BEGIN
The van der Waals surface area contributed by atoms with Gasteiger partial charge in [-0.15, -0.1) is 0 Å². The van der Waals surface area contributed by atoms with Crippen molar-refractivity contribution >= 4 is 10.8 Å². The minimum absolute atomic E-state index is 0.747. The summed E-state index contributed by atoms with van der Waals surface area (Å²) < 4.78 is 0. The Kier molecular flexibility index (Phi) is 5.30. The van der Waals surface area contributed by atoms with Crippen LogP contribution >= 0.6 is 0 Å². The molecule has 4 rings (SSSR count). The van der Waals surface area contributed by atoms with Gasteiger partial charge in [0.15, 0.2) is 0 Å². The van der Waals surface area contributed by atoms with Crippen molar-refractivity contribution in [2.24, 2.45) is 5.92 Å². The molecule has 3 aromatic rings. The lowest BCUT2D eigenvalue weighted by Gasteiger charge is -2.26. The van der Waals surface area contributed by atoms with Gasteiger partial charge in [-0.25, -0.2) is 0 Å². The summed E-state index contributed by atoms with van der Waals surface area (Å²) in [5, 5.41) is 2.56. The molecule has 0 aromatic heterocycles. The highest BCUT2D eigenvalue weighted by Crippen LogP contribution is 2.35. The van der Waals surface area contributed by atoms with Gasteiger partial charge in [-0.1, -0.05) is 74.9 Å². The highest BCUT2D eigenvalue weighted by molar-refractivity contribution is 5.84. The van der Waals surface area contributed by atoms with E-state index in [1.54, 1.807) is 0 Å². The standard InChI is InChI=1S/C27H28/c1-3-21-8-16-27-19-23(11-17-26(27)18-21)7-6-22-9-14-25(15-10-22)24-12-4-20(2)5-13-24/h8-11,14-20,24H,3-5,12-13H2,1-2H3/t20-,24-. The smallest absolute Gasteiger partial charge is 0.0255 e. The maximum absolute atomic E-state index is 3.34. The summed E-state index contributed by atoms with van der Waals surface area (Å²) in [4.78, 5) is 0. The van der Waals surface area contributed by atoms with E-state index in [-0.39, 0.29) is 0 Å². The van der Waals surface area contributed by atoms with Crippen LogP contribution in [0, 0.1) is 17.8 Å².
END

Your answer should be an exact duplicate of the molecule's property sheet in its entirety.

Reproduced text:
The van der Waals surface area contributed by atoms with Gasteiger partial charge in [-0.15, -0.1) is 0 Å². The van der Waals surface area contributed by atoms with Crippen molar-refractivity contribution >= 4 is 10.8 Å². The minimum absolute atomic E-state index is 0.747. The summed E-state index contributed by atoms with van der Waals surface area (Å²) < 4.78 is 0. The Kier molecular flexibility index (Phi) is 5.30. The van der Waals surface area contributed by atoms with Crippen LogP contribution >= 0.6 is 0 Å². The molecule has 4 rings (SSSR count). The van der Waals surface area contributed by atoms with Gasteiger partial charge in [0.15, 0.2) is 0 Å². The van der Waals surface area contributed by atoms with Crippen molar-refractivity contribution in [2.24, 2.45) is 5.92 Å². The molecule has 3 aromatic rings. The lowest BCUT2D eigenvalue weighted by Gasteiger charge is -2.26. The van der Waals surface area contributed by atoms with Gasteiger partial charge in [-0.25, -0.2) is 0 Å². The summed E-state index contributed by atoms with van der Waals surface area (Å²) in [5, 5.41) is 2.56. The molecule has 0 aromatic heterocycles. The highest BCUT2D eigenvalue weighted by Crippen LogP contribution is 2.35. The van der Waals surface area contributed by atoms with Gasteiger partial charge in [-0.1, -0.05) is 74.9 Å². The highest BCUT2D eigenvalue weighted by molar-refractivity contribution is 5.84. The van der Waals surface area contributed by atoms with E-state index in [1.54, 1.807) is 0 Å². The standard InChI is InChI=1S/C27H28/c1-3-21-8-16-27-19-23(11-17-26(27)18-21)7-6-22-9-14-25(15-10-22)24-12-4-20(2)5-13-24/h8-11,14-20,24H,3-5,12-13H2,1-2H3/t20-,24-. The smallest absolute Gasteiger partial charge is 0.0255 e. The maximum absolute atomic E-state index is 3.34. The summed E-state index contributed by atoms with van der Waals surface area (Å²) in [4.78, 5) is 0. The van der Waals surface area contributed by atoms with E-state index in [-0.39, 0.29) is 0 Å². The van der Waals surface area contributed by atoms with Crippen LogP contribution in [0, 0.1) is 17.8 Å².